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Take 12 Calendar


April 2014

STEP 4: Turn Stress Into Success

Small victories can have a big impact, especially when reducing your stress level.

Positive Thinking

Is your glass half empty or half full? How you answer this age-old question about positive thinking may reflect your outlook on life, and it may even affect your health. Some studies show that personality traits like optimism and pessimism can affect many areas of your health and well-being. The positive thinking that typically comes with optimism is a key part of effective stress management. Positive thinking often starts with self-talk; the endless stream of unspoken thoughts that run through your head every day. These automatic thoughts can be positive or negative.

Researchers continue to explore the effects of positive thinking and optimism on health. Health benefits that positive thinking may provide include lower rates of depression, greater resistance to the common cold, reduced risk of dying of cardiovascular disease and better coping skills during hardships and stressful times. Here are some examples of negative self-talk and how you can apply a positive perspective.

Negative self-talk

Positive thinking

I've never done it before.

It's an opportunity to learn something new.

It's too complicated.

I'll tackle it from a different angle.

I don't have the resources.

Necessity is the mother of invention.

I'm too lazy to get this done.

I wasn't able to fit it into my schedule but can re-examine some priorities.

There's no way it will work.

I can try to make it work.

It's too radical a change.

Let's take a chance.

No one bothers to communicate with me.

I'll see if I can open the channels of communication.

I'm not going to get any better at this.

I'll give it another try.

Life Balance

Beat burnout with these five tips that will get you on track for the activities that you enjoy most.

  1. Build in downtime. Think of the activities that help you recharge, like a softball game with friends, date night with your spouse or a weekly stroll in your favorite park.
  2. Ditch time wasters. Take stock of activities that don't enhance your career or personal life, and minimize the time you spend on them. Social media or gossiping are good examples.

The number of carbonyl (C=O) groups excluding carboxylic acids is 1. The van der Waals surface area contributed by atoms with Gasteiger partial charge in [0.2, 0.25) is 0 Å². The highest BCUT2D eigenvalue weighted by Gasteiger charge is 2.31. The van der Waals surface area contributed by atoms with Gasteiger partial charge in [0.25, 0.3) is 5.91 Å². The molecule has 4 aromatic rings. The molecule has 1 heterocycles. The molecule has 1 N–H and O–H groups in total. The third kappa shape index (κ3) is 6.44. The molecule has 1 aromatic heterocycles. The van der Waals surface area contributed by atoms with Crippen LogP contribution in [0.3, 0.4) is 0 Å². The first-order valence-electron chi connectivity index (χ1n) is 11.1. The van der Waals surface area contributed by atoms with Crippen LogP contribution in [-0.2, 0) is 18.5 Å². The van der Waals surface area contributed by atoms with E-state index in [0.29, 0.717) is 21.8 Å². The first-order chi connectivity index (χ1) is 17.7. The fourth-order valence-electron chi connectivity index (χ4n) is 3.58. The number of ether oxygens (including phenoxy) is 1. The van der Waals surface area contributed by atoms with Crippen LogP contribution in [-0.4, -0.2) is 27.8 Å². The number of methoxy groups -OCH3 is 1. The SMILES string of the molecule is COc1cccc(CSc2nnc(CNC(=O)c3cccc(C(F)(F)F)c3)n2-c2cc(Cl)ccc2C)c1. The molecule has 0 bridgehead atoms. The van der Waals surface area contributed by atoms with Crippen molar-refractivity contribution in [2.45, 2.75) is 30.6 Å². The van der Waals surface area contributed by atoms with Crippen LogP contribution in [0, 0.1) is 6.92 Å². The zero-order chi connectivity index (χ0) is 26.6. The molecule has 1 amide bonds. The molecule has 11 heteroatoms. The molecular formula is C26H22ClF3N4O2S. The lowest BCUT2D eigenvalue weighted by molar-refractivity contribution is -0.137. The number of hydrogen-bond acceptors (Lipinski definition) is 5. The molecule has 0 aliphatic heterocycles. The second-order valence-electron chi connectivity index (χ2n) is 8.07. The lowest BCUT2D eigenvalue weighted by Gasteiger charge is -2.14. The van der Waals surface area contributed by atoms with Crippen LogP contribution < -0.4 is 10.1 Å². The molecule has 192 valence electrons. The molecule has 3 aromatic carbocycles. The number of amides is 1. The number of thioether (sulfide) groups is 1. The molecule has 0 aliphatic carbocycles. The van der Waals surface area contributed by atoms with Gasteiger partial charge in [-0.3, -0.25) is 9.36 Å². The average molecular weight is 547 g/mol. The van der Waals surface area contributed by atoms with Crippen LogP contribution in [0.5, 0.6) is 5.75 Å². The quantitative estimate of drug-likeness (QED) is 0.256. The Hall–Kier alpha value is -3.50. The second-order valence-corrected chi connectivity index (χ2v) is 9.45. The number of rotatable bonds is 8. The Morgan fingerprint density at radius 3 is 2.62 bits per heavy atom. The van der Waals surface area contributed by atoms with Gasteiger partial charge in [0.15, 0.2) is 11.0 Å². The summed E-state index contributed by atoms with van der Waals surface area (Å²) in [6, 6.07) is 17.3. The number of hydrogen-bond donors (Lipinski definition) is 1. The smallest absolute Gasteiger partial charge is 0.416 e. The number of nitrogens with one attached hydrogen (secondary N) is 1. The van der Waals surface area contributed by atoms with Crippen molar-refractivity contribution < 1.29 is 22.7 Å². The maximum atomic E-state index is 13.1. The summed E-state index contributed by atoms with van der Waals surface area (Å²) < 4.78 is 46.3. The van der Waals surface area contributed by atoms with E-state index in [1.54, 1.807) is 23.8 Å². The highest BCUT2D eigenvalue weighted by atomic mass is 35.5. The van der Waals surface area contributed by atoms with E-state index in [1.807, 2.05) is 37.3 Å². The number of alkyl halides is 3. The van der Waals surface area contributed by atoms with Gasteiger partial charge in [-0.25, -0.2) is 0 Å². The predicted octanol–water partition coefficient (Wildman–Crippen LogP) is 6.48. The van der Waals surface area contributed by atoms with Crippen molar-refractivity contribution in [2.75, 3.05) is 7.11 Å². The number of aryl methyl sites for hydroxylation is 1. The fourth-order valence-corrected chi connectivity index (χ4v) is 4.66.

3. Outsource whenever possible. Rethink your chores and errands to save time – order groceries online, have your dry cleaning delivered, or get a neighborhood kid to mow your lawn. Trading services with friends, like gardening for babysitting, is also good way to get things done.
  4. Get moving. Regardless of your busy schedule, find ways to sneak in exercise. Walk the dog, take the stairs instead of the elevator at work, or wake up early to hit the gym.
  5. Start small. Big changes can be disruptive, so just try one balance adjustment at a time, like leaving work early one day per week. Little movements can have a big recharging effect.

Success over Stress

Everyone accumulates and handles stress differently. The best way to conquer stress is to avoid it in the first place. If you are unable to do that, try this simple RELAX technique for stress reduction to put you back on a positive path.

Reflect. See yourself in a positive light. Use mediation to unlock your mind and ease anxiety.
Exhale. Deep breaths slow the heart rate and relax the muscles. It also adds a pause to the moment.
Listen. Soothing music relaxes the mind, whereas upbeat music can help to blow off steam. Whichever you prefer, crank it up.
Attention. Be present. Turn off the TV, smartphone, and computer. Try face-to-face conversation with people.
eXercise. Walking, stretching, swimming - whatever type of physical movement you enjoy, do it.

Stress Signs in Children and Teens

Children and teens can associate stress with a variety of situations like struggling to do well in school, making and sustaining friendships or managing perceived expectations from their parents, teachers or coaches. Some stress can be channeled into positive energy to prepare for a big test, a presentation or a sporting event. Too much stress, however, can create unnecessary hardship and challenge. Adults can sometimes be unaware when their children are experiencing overwhelming feelings of stress. Tuning into emotional or behavioral cues is important in identifying potential problems and providing guidance and support to successfully work through difficulties. Here are some tips from the American Psychological Association on ways to recognize possible signs of stress: